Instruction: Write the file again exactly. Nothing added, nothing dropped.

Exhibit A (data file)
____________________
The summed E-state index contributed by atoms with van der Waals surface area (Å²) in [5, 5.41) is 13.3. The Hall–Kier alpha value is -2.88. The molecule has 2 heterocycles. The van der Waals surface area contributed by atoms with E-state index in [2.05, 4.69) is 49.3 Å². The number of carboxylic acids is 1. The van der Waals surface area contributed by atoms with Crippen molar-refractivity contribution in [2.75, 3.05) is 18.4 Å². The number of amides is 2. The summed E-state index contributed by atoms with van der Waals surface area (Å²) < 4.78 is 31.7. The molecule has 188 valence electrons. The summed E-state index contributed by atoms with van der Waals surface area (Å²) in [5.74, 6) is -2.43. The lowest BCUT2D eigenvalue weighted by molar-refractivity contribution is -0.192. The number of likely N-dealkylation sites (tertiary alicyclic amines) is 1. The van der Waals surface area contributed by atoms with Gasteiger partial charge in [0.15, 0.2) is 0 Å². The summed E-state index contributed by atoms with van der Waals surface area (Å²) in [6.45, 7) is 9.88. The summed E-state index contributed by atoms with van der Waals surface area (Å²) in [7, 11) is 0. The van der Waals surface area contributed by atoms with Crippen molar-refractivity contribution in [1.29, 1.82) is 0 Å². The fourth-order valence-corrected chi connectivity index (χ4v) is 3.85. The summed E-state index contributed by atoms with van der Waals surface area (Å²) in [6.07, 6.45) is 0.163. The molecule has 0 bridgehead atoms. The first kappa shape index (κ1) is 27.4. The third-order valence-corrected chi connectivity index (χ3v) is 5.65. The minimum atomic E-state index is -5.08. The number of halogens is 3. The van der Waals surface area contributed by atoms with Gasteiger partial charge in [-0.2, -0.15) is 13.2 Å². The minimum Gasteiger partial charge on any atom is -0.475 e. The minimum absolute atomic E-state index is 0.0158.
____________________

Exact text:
The summed E-state index contributed by atoms with van der Waals surface area (Å²) in [5, 5.41) is 13.3. The Hall–Kier alpha value is -2.88. The molecule has 2 heterocycles. The van der Waals surface area contributed by atoms with E-state index in [2.05, 4.69) is 49.3 Å². The number of carboxylic acids is 1. The van der Waals surface area contributed by atoms with Crippen molar-refractivity contribution in [2.75, 3.05) is 18.4 Å². The number of amides is 2. The summed E-state index contributed by atoms with van der Waals surface area (Å²) < 4.78 is 31.7. The molecule has 188 valence electrons. The summed E-state index contributed by atoms with van der Waals surface area (Å²) in [5.74, 6) is -2.43. The lowest BCUT2D eigenvalue weighted by molar-refractivity contribution is -0.192. The number of likely N-dealkylation sites (tertiary alicyclic amines) is 1. The van der Waals surface area contributed by atoms with Gasteiger partial charge in [0.15, 0.2) is 0 Å². The summed E-state index contributed by atoms with van der Waals surface area (Å²) in [6.45, 7) is 9.88. The summed E-state index contributed by atoms with van der Waals surface area (Å²) in [7, 11) is 0. The van der Waals surface area contributed by atoms with Crippen molar-refractivity contribution in [1.29, 1.82) is 0 Å². The fourth-order valence-corrected chi connectivity index (χ4v) is 3.85. The summed E-state index contributed by atoms with van der Waals surface area (Å²) in [6.07, 6.45) is 0.163. The molecule has 0 bridgehead atoms. The first kappa shape index (κ1) is 27.4. The third-order valence-corrected chi connectivity index (χ3v) is 5.65. The minimum atomic E-state index is -5.08. The number of halogens is 3. The van der Waals surface area contributed by atoms with Gasteiger partial charge in [-0.2, -0.15) is 13.2 Å². The minimum Gasteiger partial charge on any atom is -0.475 e. The minimum absolute atomic E-state index is 0.0158.